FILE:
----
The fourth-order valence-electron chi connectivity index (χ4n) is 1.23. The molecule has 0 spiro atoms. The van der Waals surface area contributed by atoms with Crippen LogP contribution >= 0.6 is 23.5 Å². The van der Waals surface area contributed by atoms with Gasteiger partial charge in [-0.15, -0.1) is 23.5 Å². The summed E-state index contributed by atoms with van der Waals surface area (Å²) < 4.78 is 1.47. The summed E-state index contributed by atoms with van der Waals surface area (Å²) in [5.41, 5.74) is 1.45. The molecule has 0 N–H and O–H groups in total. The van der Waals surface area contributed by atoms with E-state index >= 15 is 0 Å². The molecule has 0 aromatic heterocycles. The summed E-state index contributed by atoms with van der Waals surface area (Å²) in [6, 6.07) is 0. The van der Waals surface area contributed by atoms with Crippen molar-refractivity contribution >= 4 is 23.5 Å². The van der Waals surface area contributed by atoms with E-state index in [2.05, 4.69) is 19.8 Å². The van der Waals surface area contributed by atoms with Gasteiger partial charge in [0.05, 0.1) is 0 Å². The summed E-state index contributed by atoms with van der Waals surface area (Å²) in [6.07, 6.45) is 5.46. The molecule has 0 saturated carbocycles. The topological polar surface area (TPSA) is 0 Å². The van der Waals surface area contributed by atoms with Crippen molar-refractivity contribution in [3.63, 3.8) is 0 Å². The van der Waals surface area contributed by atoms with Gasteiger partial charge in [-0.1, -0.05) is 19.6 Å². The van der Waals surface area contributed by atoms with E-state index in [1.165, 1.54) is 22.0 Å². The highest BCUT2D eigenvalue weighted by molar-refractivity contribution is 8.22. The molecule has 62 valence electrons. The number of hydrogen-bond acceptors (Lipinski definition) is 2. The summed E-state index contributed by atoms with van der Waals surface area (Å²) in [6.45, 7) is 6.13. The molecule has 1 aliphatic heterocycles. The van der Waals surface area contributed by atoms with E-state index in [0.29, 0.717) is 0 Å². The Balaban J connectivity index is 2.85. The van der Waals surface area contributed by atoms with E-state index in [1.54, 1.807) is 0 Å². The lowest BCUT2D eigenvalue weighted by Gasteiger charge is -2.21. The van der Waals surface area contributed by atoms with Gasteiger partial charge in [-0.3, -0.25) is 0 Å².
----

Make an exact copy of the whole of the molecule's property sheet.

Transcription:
The fourth-order valence-electron chi connectivity index (χ4n) is 1.23. The molecule has 0 spiro atoms. The van der Waals surface area contributed by atoms with Crippen LogP contribution >= 0.6 is 23.5 Å². The van der Waals surface area contributed by atoms with Gasteiger partial charge in [-0.15, -0.1) is 23.5 Å². The summed E-state index contributed by atoms with van der Waals surface area (Å²) < 4.78 is 1.47. The summed E-state index contributed by atoms with van der Waals surface area (Å²) in [5.41, 5.74) is 1.45. The molecule has 0 N–H and O–H groups in total. The van der Waals surface area contributed by atoms with E-state index >= 15 is 0 Å². The molecule has 0 aromatic heterocycles. The summed E-state index contributed by atoms with van der Waals surface area (Å²) in [6, 6.07) is 0. The van der Waals surface area contributed by atoms with Crippen molar-refractivity contribution >= 4 is 23.5 Å². The van der Waals surface area contributed by atoms with E-state index in [2.05, 4.69) is 19.8 Å². The van der Waals surface area contributed by atoms with Gasteiger partial charge in [0.05, 0.1) is 0 Å². The summed E-state index contributed by atoms with van der Waals surface area (Å²) in [6.07, 6.45) is 5.46. The molecule has 0 saturated carbocycles. The topological polar surface area (TPSA) is 0 Å². The van der Waals surface area contributed by atoms with Crippen molar-refractivity contribution in [3.63, 3.8) is 0 Å². The van der Waals surface area contributed by atoms with Gasteiger partial charge in [-0.1, -0.05) is 19.6 Å². The van der Waals surface area contributed by atoms with E-state index in [1.165, 1.54) is 22.0 Å². The highest BCUT2D eigenvalue weighted by molar-refractivity contribution is 8.22. The molecule has 62 valence electrons. The number of hydrogen-bond acceptors (Lipinski definition) is 2. The summed E-state index contributed by atoms with van der Waals surface area (Å²) in [6.45, 7) is 6.13. The molecule has 1 aliphatic heterocycles. The van der Waals surface area contributed by atoms with E-state index in [0.29, 0.717) is 0 Å². The Balaban J connectivity index is 2.85. The van der Waals surface area contributed by atoms with E-state index in [1.54, 1.807) is 0 Å². The lowest BCUT2D eigenvalue weighted by Gasteiger charge is -2.21. The van der Waals surface area contributed by atoms with Gasteiger partial charge in [-0.3, -0.25) is 0 Å².